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Onboard NIC performance hits?

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September 25, 2006 8:35:45 PM

Im bascially wondering if there would be any performace hits/bennitfits for using an onboard NIC over using a PCI NIC?

also, are there any bennifits in using a PCI-E x1 NIC over a standar PCI nic?
September 28, 2006 12:35:51 AM

Quote:
Im bascially wondering if there would be any performace hits/bennitfits for using an onboard NIC over using a PCI NIC?

also, are there any bennifits in using a PCI-E x1 NIC over a standar PCI nic?


Two part question then (a) on-board vs. PCI add-on. (b) PCI add-on vs. PCIe add-on.

All else equal, PCIe add-on or good on-board are better.

Good on-board could be PCIe or better. But on-board could be bridged via PCI (I'd call this "not so good" on-board). The chipset could be good, or not so good. You can't just look at these factors in isolation -- one PCI add-on NIC could be better than another on-board or PCIe NIC in one situation for factors not related to the interface.

In general, if you can stay away from crowding the PCI bus, that's better. You'll want a fast network card pretty much for transferring a lot of data among computers in a local network, and this will pretty much mean hitting the drives pretty heavily. The worst config you can do here is to use a PCI add-on NIC and a PCI storage controller on the same bus. You can get by with an on-board or PCIe NIC and a PCI storage controller, so it's better to avoid a PCI NIC if possible.

However, in many cases the performance difference between a good and bad GbE NIC, and a PCI and PCIe GbE NIC are going to be higher than what your drives are capable of, so just won't matter much to you. This is the typical case, with transfers hitting around 30 MB/s. In this case, any old GbE NIC is much better than even the best 10/100 NIC, and not really worse than the very best GbE NIC in practice (because you're limited by the drives, etc., not the NIC).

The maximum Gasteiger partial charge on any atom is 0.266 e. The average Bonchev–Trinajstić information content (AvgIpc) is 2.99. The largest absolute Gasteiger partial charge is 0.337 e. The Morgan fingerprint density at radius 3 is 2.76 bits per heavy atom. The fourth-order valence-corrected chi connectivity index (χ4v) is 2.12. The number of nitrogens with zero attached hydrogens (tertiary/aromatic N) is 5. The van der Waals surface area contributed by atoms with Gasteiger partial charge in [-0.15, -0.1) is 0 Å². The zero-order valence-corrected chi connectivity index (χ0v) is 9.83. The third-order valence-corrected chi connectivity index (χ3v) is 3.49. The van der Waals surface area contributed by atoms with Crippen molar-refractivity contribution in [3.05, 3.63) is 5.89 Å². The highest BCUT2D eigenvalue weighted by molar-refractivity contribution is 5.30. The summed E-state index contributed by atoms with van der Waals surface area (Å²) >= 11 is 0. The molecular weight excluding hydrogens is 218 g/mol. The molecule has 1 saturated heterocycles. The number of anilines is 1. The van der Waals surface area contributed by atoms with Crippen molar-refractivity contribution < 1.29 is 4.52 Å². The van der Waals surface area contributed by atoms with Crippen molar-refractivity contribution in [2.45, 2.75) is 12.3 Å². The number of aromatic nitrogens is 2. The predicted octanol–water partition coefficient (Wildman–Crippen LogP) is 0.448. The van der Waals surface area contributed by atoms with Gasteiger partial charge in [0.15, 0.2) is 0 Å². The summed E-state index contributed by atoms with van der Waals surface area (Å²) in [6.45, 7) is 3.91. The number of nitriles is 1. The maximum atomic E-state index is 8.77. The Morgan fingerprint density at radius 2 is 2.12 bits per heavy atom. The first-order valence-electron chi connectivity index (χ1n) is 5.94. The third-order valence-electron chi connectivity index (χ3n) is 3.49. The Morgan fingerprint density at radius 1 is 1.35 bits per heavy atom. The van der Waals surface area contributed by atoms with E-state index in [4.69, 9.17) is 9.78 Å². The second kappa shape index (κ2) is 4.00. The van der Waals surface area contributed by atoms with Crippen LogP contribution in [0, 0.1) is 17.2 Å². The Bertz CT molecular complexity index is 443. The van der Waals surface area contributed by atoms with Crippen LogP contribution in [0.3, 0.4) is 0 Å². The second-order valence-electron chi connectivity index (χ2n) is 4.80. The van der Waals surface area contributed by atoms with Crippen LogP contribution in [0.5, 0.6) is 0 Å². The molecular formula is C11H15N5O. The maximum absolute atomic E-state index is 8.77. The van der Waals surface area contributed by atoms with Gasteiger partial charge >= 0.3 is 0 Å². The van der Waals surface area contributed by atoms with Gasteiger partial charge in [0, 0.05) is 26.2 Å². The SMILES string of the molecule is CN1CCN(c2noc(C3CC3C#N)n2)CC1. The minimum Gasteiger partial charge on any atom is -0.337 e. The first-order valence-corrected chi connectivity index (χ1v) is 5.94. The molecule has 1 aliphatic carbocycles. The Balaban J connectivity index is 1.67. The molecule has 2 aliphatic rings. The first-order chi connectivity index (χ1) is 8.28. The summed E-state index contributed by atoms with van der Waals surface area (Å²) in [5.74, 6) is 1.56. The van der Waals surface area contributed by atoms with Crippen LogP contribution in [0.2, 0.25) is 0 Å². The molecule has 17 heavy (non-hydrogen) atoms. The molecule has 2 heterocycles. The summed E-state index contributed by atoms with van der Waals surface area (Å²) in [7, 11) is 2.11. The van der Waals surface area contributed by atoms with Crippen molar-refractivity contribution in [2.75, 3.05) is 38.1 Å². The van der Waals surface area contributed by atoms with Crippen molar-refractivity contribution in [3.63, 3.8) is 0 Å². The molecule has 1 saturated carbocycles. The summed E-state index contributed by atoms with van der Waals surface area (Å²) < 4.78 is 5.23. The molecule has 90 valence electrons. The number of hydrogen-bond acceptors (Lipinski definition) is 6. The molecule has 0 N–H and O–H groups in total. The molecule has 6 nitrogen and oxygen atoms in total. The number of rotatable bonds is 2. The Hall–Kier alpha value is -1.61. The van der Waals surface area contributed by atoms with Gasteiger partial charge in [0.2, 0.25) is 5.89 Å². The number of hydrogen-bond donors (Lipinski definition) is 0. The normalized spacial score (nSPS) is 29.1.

In my experience, you can mitigate to a significant degree the performance loss seen with PCI NICs by using jumbo frames, for which you need a JF-capable switch and JF-capable NIC on the other side. However, if you start with a good on-board NIC or a PCIe NIC, then there's not much to gain other than some potential CPU utilization decrease for the trouble of jumbo frames.

Now, for a simple single suggestion, a lot of people recommend Intel NICs, and Intel has a PCIe version that's not incredibly expensive -- the Pro 1000 PT. This should be a safe general recommendation that avoids a lot of complexity for some cost. However I haven't used one yet; I've found good performance with on-board and PCIe NICs, and decent performance with an Intel Pro 1000 MT PCI with jumbo frames enabled.

http://www.hardforum.com/showthread.php?t=1103452
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September 28, 2006 4:24:24 AM

thanks for the great info...

what i had gathered from the anandtech forums was basically: "no not really" ...

most onboard NICs seem to be pretty good to me, as they seem to give me the speeds i like/am capable of getting...

i asked about the PCIe mainly because there are only 2 PCI slots on my motherboard, and ill be wanting a soundcard sometme (as adding one of those i hear is one of the best ways to free CPU... things (sorry its late) ... and since those pci slots are side-by-side, i dont really want to put more than 1 thing in em at a time...

thanks again for all the info though
September 28, 2006 11:54:41 PM

Quote:
since those pci slots are side-by-side, i dont really want to put more than 1 thing in em at a time...


Why would you think this? That is someting I would not worry about.
September 29, 2006 2:35:01 PM

well i had heared that putting in a lot of pci cards side by side can sometimes get some interference (i think on the bus or somethin?)... im not too worried about it ether, but i'd much rather use my pcie than pci...
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